[ntp:questions] questions Digest, Vol 114, Issue 25

Terje Mathisen terje.mathisen at tmsw.no
Tue Apr 15 09:31:37 UTC 2014


James Gibb wrote:
>
>> Date: Mon, 14 Apr 2014 18:23:56 +0200
>> From: Terje Mathisen <terje.mathisen at tmsw.no>
>> Anyway, Win8 have GetSystemTimePreciseAsFileTime() which does implement
>> exactly the same kind of sw interpolation as pretty much all other
>> server & desktop OSs have had for decades.
>
> Sorry, I was abbreviating when I put SystemTimePrecise, I was referring
> to GetSystemTimePreciseAsFileTime just as you say, as distinct from the
> old GetSystemTimeAsFileTime.  And yes, I was wrong about the precise
> version being introduced in Win7; it's new to Win8 as you say.
>
> So you think GetSystemTimeAsFileTime should always have interpolated
> anyway?  I assume when you say that bug is fixed in Win8, you're
> referring to GetSystemTimePreciseAsFileTime since
> GetSystemTimeAsFileTime still doesn't interpolate does it?

No, it does not, but it should have: The cost of doing so is so 
miniscule that it makes no sense at all to _not_ do it:

// In the HW clock interrupt handler:

   _SystemTime += _prTickTimeIncrement;

// The line above is effectively what the HAL used to do on every
// timer interrupt, now they have added one more line:

   QueryPerformanceCounter(&PerfCounterAtLastTick);

In the user mode library that returns the OS time we have:

// GetSystemTimeAsFileTime( userbuffer)

   userbuffer = _SystemTime;

There's a bit of code in the above to avoid partial updates, except in 
64-bit mode the read will always be atomic.


For GetSystemTimePreciseAsFileTime they added a line or two:

   QueryPerformanceCounter(&now);
   userbuffer = _SystemTime +
     (now - PerfCounterAtLastTick)* _SystemTimePrPerfCount;

The interpolation is most easily performed with a double precision fp 
multiplication, even if that requires conversions between 64-bit int and fp.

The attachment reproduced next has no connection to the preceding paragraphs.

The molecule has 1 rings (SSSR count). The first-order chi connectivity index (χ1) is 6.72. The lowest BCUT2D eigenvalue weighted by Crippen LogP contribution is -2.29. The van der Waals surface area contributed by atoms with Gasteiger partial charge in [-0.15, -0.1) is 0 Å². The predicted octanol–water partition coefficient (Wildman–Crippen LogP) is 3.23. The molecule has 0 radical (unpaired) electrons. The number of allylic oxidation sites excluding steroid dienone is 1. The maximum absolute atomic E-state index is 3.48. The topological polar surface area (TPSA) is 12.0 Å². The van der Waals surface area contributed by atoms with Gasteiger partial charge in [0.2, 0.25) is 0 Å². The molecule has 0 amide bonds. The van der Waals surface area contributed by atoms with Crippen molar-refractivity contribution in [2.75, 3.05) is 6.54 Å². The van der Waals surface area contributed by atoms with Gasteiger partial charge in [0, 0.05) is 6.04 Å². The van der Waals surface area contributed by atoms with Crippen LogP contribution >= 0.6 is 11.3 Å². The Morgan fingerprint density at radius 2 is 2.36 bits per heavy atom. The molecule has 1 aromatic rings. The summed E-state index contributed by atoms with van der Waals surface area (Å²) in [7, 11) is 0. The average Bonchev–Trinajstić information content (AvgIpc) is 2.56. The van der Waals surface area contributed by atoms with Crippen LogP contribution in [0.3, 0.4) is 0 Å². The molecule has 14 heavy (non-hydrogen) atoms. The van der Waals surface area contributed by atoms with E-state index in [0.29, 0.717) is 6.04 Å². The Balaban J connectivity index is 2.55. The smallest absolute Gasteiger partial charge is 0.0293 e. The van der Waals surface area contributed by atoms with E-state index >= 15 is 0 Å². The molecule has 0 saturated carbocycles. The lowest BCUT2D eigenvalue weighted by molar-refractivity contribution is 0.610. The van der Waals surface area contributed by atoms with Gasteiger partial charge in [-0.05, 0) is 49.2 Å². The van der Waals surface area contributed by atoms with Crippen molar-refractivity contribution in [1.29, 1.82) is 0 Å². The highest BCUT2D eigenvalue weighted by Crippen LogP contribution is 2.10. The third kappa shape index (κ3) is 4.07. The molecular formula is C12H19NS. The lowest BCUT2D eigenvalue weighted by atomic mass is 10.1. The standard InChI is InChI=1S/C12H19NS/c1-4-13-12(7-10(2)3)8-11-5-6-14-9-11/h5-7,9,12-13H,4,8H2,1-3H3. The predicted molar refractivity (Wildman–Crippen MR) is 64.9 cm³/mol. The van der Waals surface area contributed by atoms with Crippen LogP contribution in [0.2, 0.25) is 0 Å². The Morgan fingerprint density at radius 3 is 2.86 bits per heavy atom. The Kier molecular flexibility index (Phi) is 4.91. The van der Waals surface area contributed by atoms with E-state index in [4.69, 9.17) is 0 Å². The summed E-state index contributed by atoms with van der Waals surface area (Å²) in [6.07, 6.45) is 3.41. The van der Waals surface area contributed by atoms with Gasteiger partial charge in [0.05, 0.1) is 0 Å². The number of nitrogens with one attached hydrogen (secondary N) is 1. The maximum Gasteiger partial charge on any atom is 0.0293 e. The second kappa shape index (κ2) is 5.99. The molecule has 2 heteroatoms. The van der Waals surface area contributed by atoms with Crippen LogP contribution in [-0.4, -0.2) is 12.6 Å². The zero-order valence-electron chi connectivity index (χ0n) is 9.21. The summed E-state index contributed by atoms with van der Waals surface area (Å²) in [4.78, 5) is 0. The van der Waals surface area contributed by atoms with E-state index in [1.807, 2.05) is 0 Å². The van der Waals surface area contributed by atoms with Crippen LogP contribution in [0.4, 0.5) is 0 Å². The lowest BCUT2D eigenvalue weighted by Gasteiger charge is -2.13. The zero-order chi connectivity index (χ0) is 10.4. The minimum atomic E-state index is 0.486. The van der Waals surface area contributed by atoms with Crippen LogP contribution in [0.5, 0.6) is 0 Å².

With a tick interval of not more than 16 ms (i.e. 64 Hz) a 32-bit 
interval can handle a counter frequency of 256 GHz, which is probably 
sufficient since the OS clock can only resolve 10 MHz, but the easiest 
way to write the above code might still be to do a 64-bit int 
subtraction, followed by a 64x64->64 integer mul and a shift right 
before the result is added to the _SystemTime value from the last timer 
tick.

The total overhead of this (bug) fix is 20-300 clock cycles on every 
timer tick, depending upon which hw device the Performance Counter is 
using. For the GetSystemTimePreciseAsFileTime function they add the same 
overhead, plus ~10-15 cycles to do the interpolation.
>
> Is there still a need to tie the timing threads in Windows 7/8 to a
> single processor?  The MSDN makes it sound as though the TSC should be
> identical across multiple processors.

On modern cpus there is a second TSC which is independent of sleep 
states and temporary turbo mode cpu overclocking, as well as some hw 
support to allow the counters to be synchronized (within the read 
overhead time) between cpus. At that point there is no need to go 
offchip to get a stable interval count.
>
> It also says the QPC frequency is unaffected by power saving CPU clock
> mode changes so it would seem there's no need to have the direct _rdtsc
> option instead of just relying on QPC these days.

See above, QPC have always been intended to be stable, so on many Win* 
machines it has used some kind of low-frequency bus clock, running at 
1-3 MHz, but we are obviously moving in the direction of 
high-resolution/low-overhead clock sources.

Terje
-- 
- <Terje.Mathisen at tmsw.no>
"almost all programming can be viewed as an exercise in caching"



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